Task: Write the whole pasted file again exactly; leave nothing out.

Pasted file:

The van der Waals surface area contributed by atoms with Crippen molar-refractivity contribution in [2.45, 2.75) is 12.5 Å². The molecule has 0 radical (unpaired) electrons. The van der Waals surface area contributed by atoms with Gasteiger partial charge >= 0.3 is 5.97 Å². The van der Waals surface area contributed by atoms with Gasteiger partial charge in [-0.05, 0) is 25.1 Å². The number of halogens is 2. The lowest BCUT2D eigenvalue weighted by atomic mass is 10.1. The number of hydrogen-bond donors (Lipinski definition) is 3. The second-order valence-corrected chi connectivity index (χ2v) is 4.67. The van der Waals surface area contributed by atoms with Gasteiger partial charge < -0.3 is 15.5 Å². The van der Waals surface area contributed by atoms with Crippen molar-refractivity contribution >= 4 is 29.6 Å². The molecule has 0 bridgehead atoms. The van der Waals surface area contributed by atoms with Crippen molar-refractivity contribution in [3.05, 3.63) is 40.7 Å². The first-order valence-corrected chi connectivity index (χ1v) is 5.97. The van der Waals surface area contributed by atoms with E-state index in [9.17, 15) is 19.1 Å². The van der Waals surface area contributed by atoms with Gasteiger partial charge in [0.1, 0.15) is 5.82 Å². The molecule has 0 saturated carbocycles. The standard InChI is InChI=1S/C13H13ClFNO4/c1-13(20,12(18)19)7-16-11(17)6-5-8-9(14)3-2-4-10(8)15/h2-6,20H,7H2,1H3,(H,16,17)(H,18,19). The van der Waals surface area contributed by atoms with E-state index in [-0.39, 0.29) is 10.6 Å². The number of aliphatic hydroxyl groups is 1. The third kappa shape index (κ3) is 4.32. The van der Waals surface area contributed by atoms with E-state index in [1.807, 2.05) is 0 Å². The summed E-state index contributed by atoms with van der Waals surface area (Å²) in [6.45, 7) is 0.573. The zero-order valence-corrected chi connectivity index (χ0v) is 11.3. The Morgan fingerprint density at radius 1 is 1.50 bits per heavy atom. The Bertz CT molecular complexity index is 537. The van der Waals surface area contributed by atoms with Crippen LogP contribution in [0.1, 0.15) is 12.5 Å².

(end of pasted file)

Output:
The van der Waals surface area contributed by atoms with Crippen molar-refractivity contribution in [2.45, 2.75) is 12.5 Å². The molecule has 0 radical (unpaired) electrons. The van der Waals surface area contributed by atoms with Gasteiger partial charge >= 0.3 is 5.97 Å². The van der Waals surface area contributed by atoms with Gasteiger partial charge in [-0.05, 0) is 25.1 Å². The number of halogens is 2. The lowest BCUT2D eigenvalue weighted by atomic mass is 10.1. The number of hydrogen-bond donors (Lipinski definition) is 3. The second-order valence-corrected chi connectivity index (χ2v) is 4.67. The van der Waals surface area contributed by atoms with Gasteiger partial charge < -0.3 is 15.5 Å². The van der Waals surface area contributed by atoms with Crippen molar-refractivity contribution >= 4 is 29.6 Å². The molecule has 0 bridgehead atoms. The van der Waals surface area contributed by atoms with Crippen molar-refractivity contribution in [3.05, 3.63) is 40.7 Å². The first-order valence-corrected chi connectivity index (χ1v) is 5.97. The van der Waals surface area contributed by atoms with E-state index in [9.17, 15) is 19.1 Å². The van der Waals surface area contributed by atoms with Gasteiger partial charge in [0.1, 0.15) is 5.82 Å². The molecule has 0 saturated carbocycles. The standard InChI is InChI=1S/C13H13ClFNO4/c1-13(20,12(18)19)7-16-11(17)6-5-8-9(14)3-2-4-10(8)15/h2-6,20H,7H2,1H3,(H,16,17)(H,18,19). The van der Waals surface area contributed by atoms with E-state index in [-0.39, 0.29) is 10.6 Å². The number of aliphatic hydroxyl groups is 1. The third kappa shape index (κ3) is 4.32. The van der Waals surface area contributed by atoms with E-state index in [1.807, 2.05) is 0 Å². The summed E-state index contributed by atoms with van der Waals surface area (Å²) in [6.45, 7) is 0.573. The zero-order valence-corrected chi connectivity index (χ0v) is 11.3. The Morgan fingerprint density at radius 1 is 1.50 bits per heavy atom. The Bertz CT molecular complexity index is 537. The van der Waals surface area contributed by atoms with Crippen LogP contribution in [0.1, 0.15) is 12.5 Å².